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This Month in Holocaust History – At the JFR – June 2018

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This Month in Holocaust History – June

Hannah Szenes
Hannah Szenes at Kibbutz Sedot Yam. Palestine, 1942. (Photo courtesy of USHMM and Beit Hannah Szenes)


Seventy-four years ago, in June 1944, Hannah Szenes (pronounced Senesh) was captured in Hungary by the Germans. She was part of a group of young Jews living in Palestine who volunteered to serve in the British military during World War II.  Hannah joined a select unit of Jews who had emigrated from Europe to Palestine whose goal was to parachute into Nazi-occupied Europe to aid Jews escaping violence, assist with local resistance, and rescue Allied soldiers. This unit utilized parachutists who would be familiar with the language and terrain of areas in which they would dropped.

Hannah Szenes was born on July 17, 1921, in Budapest, Hungary. She was the daughter of the well-known journalist and playwright Bela Szenes. In 1939, Hannah moved by herself to Palestine. In Palestine, she continued her studies and wrote poetry.  As news reached Palestine about the deteriorating situation of Jews in Europe, Hannah decided she needed to do something.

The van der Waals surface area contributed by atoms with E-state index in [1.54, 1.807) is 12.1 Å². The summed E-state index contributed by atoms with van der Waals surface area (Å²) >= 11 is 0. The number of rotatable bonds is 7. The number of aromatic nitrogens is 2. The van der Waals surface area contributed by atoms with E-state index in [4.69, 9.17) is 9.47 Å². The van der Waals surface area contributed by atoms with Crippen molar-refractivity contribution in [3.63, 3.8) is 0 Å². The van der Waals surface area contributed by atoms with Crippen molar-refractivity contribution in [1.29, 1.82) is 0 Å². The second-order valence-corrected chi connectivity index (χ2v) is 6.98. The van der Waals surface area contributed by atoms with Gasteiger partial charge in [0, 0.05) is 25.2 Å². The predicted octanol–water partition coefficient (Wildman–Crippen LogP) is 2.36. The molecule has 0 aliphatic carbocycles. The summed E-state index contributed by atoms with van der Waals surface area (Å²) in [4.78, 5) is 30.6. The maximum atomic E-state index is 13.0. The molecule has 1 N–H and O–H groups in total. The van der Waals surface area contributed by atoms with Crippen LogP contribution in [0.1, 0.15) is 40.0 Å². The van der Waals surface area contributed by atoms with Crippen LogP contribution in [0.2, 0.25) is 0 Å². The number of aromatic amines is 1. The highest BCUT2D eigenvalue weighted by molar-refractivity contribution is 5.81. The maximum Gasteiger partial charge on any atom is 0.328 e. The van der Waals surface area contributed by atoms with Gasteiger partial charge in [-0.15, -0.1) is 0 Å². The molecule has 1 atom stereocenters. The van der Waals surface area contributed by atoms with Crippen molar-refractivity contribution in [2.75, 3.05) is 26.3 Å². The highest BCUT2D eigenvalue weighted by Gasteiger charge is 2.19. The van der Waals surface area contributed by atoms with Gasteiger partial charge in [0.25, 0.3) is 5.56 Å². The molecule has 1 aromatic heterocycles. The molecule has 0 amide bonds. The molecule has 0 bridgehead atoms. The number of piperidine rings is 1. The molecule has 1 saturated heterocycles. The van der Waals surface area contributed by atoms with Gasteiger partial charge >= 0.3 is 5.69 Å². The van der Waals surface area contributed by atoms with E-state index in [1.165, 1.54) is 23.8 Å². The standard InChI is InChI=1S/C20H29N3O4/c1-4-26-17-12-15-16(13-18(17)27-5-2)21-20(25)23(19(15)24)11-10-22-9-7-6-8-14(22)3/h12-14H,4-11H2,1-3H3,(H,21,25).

She joined approximately 250 Jewish volunteers from Palestine for parachute training with the British army. Less than half completed the training and only thirty-seven men and women were deployed into Europe via parachute or other methods. They were sent to Yugoslavia, Romania, northern Italy, Slovakia, Hungary, Bulgaria, France, and Austria. On March 14, 1944, Hannah, one of the few women to complete training, parachuted into Yugoslavia. Her goal was to get to Hungary but several days later the Germans invaded. She spent the next three months working with Tito’s Yugoslav partisans. By June, she reached the Hungarian border during the height of Jewish deportations from Hungary.

After Hannah crossed into Hungary with her British radio transmitter, she was captured by the Germans. They tortured and imprisoned her to get the code for her radio transmitter. Her mother, who had remained in Budapest, was arrested in an effort to force Hannah to help the Germans. While her mother was released in September 1944, Hannah continued to be imprisoned. She was tried for treason against Hungary. Hannah was executed by firing squad on November 7, 1944, at the age of twenty-three.

After the war, Hannah’s remains were interred in Israel’s National Military Cemetery overlooking Jerusalem. Hannah Szenes is widely revered throughout Israel for her poetry and her bravery during the war.

Hannah wrote the following poem on May 2, 1944, in Sardice, Yugoslavia after she made the decision to enter Hungary despite the German invasion. She documented her life experiences through writings and photographs.

“Blessed is the Match”

Blessed is the match consumed in kindling flame
Blessed is the flame that burns in the secret fastness of the heart
Blessed is the heart with strength to stop its beating for honor’s sake
Blessed is the match consumed in kindling flame

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